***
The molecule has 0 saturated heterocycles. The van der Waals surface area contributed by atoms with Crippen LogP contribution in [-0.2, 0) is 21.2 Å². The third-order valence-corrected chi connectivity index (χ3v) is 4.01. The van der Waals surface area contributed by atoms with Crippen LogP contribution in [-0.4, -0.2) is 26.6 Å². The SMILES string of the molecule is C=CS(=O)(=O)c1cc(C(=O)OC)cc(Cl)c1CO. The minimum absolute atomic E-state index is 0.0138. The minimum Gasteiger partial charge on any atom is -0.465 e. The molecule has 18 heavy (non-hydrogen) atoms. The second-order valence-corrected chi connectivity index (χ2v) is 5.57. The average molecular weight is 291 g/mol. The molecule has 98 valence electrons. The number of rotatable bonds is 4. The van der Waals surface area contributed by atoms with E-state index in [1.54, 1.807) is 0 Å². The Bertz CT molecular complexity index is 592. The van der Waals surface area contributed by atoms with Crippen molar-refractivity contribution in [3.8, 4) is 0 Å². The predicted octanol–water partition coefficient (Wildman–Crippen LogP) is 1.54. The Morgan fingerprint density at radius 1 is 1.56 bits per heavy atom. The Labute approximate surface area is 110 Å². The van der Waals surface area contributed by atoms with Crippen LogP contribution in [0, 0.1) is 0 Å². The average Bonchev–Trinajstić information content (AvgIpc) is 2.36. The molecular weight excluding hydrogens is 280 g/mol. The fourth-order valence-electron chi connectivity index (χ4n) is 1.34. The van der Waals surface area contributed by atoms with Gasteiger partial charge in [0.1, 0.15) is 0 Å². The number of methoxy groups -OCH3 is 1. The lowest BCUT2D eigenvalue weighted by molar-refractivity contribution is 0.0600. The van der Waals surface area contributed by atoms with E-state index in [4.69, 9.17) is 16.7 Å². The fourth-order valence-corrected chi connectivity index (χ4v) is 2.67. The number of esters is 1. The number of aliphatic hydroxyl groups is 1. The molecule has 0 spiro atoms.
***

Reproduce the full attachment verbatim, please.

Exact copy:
The molecule has 0 saturated heterocycles. The van der Waals surface area contributed by atoms with Crippen LogP contribution in [-0.2, 0) is 21.2 Å². The third-order valence-corrected chi connectivity index (χ3v) is 4.01. The van der Waals surface area contributed by atoms with Crippen LogP contribution in [-0.4, -0.2) is 26.6 Å². The SMILES string of the molecule is C=CS(=O)(=O)c1cc(C(=O)OC)cc(Cl)c1CO. The minimum absolute atomic E-state index is 0.0138. The minimum Gasteiger partial charge on any atom is -0.465 e. The molecule has 18 heavy (non-hydrogen) atoms. The second-order valence-corrected chi connectivity index (χ2v) is 5.57. The average molecular weight is 291 g/mol. The molecule has 98 valence electrons. The number of rotatable bonds is 4. The van der Waals surface area contributed by atoms with E-state index in [1.54, 1.807) is 0 Å². The Bertz CT molecular complexity index is 592. The van der Waals surface area contributed by atoms with Crippen molar-refractivity contribution in [3.8, 4) is 0 Å². The predicted octanol–water partition coefficient (Wildman–Crippen LogP) is 1.54. The Morgan fingerprint density at radius 1 is 1.56 bits per heavy atom. The Labute approximate surface area is 110 Å². The van der Waals surface area contributed by atoms with Crippen LogP contribution in [0, 0.1) is 0 Å². The average Bonchev–Trinajstić information content (AvgIpc) is 2.36. The molecular weight excluding hydrogens is 280 g/mol. The fourth-order valence-electron chi connectivity index (χ4n) is 1.34. The van der Waals surface area contributed by atoms with Gasteiger partial charge in [0.1, 0.15) is 0 Å². The number of methoxy groups -OCH3 is 1. The lowest BCUT2D eigenvalue weighted by molar-refractivity contribution is 0.0600. The van der Waals surface area contributed by atoms with E-state index in [4.69, 9.17) is 16.7 Å². The fourth-order valence-corrected chi connectivity index (χ4v) is 2.67. The number of esters is 1. The number of aliphatic hydroxyl groups is 1. The molecule has 0 spiro atoms.